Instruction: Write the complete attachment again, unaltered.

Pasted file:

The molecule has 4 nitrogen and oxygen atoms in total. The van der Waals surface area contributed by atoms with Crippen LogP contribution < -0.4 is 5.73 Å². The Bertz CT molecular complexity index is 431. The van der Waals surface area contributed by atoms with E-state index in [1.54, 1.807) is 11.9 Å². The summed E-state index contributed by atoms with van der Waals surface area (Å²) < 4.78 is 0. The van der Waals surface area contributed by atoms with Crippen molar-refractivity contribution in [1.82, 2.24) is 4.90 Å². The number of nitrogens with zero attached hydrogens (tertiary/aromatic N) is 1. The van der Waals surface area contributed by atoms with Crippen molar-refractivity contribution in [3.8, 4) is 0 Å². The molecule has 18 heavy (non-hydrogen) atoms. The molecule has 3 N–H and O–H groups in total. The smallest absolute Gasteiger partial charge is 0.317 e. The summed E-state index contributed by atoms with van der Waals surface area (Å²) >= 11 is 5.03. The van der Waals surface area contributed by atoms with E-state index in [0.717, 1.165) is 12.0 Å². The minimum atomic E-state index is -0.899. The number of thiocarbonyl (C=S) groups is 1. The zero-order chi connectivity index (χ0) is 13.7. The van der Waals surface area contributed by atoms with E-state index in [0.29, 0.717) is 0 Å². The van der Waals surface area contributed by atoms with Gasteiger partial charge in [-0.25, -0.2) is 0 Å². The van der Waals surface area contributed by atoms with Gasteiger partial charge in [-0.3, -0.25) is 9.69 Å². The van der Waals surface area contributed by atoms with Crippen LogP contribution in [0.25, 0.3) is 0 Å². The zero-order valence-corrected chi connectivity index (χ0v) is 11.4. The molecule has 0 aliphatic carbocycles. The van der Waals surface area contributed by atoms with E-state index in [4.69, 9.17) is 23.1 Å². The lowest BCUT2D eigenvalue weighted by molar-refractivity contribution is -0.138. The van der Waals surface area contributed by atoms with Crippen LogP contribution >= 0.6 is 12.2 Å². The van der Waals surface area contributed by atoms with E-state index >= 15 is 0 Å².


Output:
The molecule has 4 nitrogen and oxygen atoms in total. The van der Waals surface area contributed by atoms with Crippen LogP contribution < -0.4 is 5.73 Å². The Bertz CT molecular complexity index is 431. The van der Waals surface area contributed by atoms with E-state index in [1.54, 1.807) is 11.9 Å². The summed E-state index contributed by atoms with van der Waals surface area (Å²) < 4.78 is 0. The van der Waals surface area contributed by atoms with Crippen molar-refractivity contribution in [1.82, 2.24) is 4.90 Å². The number of nitrogens with zero attached hydrogens (tertiary/aromatic N) is 1. The van der Waals surface area contributed by atoms with Crippen molar-refractivity contribution in [3.8, 4) is 0 Å². The molecule has 18 heavy (non-hydrogen) atoms. The molecule has 3 N–H and O–H groups in total. The smallest absolute Gasteiger partial charge is 0.317 e. The summed E-state index contributed by atoms with van der Waals surface area (Å²) >= 11 is 5.03. The van der Waals surface area contributed by atoms with E-state index in [0.717, 1.165) is 12.0 Å². The minimum atomic E-state index is -0.899. The number of thiocarbonyl (C=S) groups is 1. The zero-order chi connectivity index (χ0) is 13.7. The van der Waals surface area contributed by atoms with E-state index in [0.29, 0.717) is 0 Å². The van der Waals surface area contributed by atoms with Gasteiger partial charge in [-0.25, -0.2) is 0 Å². The van der Waals surface area contributed by atoms with Gasteiger partial charge in [-0.3, -0.25) is 9.69 Å². The van der Waals surface area contributed by atoms with Crippen LogP contribution in [0.25, 0.3) is 0 Å². The zero-order valence-corrected chi connectivity index (χ0v) is 11.4. The molecule has 0 aliphatic carbocycles. The van der Waals surface area contributed by atoms with E-state index in [4.69, 9.17) is 23.1 Å². The lowest BCUT2D eigenvalue weighted by molar-refractivity contribution is -0.138. The van der Waals surface area contributed by atoms with Crippen LogP contribution >= 0.6 is 12.2 Å². The van der Waals surface area contributed by atoms with E-state index >= 15 is 0 Å².